I’ve primarily been working on bug fixes. However, I did submit a
couple patches that enable ipv6 support in drizzle and lets drizzled
listen on multiple interfaces (it would previously stop at the first
one found.) We’re still looking at ways to further improve ipv6
Elaborating more on the bug fixes, Andrew continues,
I fixed a handful of bugs this week:
– Bug 252312 – Accessing an ARCHIVE table crashes the server – This
fixed the archive engine which was crashing drizzled. I also fixed
the archive test which exposed another bug (also fixed) related to
renaming tables which likely affected other storage engines.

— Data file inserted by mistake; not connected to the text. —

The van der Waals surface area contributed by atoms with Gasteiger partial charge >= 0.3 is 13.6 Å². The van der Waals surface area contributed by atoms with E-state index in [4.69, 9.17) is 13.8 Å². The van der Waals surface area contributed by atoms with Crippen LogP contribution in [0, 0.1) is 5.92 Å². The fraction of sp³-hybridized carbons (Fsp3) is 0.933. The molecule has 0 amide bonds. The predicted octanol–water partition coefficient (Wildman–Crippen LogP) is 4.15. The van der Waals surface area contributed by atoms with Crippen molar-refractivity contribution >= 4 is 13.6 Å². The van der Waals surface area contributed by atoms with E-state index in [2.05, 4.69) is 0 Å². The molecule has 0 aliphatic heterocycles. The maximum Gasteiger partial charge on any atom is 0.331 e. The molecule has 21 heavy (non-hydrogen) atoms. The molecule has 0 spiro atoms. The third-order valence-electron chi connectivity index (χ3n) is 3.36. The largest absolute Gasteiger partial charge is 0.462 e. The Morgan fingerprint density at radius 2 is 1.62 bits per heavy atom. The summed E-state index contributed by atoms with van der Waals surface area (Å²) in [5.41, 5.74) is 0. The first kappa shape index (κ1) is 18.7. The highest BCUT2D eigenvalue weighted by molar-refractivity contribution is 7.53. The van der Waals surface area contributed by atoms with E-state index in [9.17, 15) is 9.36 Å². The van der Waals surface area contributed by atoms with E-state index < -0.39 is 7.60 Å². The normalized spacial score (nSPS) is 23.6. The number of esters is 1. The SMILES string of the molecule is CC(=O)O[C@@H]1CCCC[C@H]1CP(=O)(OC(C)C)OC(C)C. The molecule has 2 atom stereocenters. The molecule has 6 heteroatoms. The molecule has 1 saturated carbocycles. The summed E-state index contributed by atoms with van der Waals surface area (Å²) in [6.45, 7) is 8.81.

– Bug 255860 – using information_schema crashes both client and server
– This was a twofer. Uninitialized memory would cause the drizzle
client to crash when building the completion hash. An unexpected
client abort would then cause the drizzle server to assertion-crash.
Both fixes with a couple simple patches.
– Bug 252507 – scanning drizzle port crashes the server – This bug
primarily affected OS X (so it was less obvious what the problem was),
but perhaps other platforms as well. This was similar to some other
headaches experienced with setsockopt on closed sockets or sockets w/
errors (e.g. aborted connect) on OS X.
There were a few other bugs late last week that I initially submitted
patches for through the bug system (before I quite grokked Launchpad)
that Mark Atwood was nice enough to merge in for me:
– Bug 250961 – com_statistics was crashing drizzle.
– Bug 250078 – parser error with space at end of statement.
– Bug 250065 – drizzle crashes when using unknown functions.
Some of these fixes will be made obsolete by further refactoring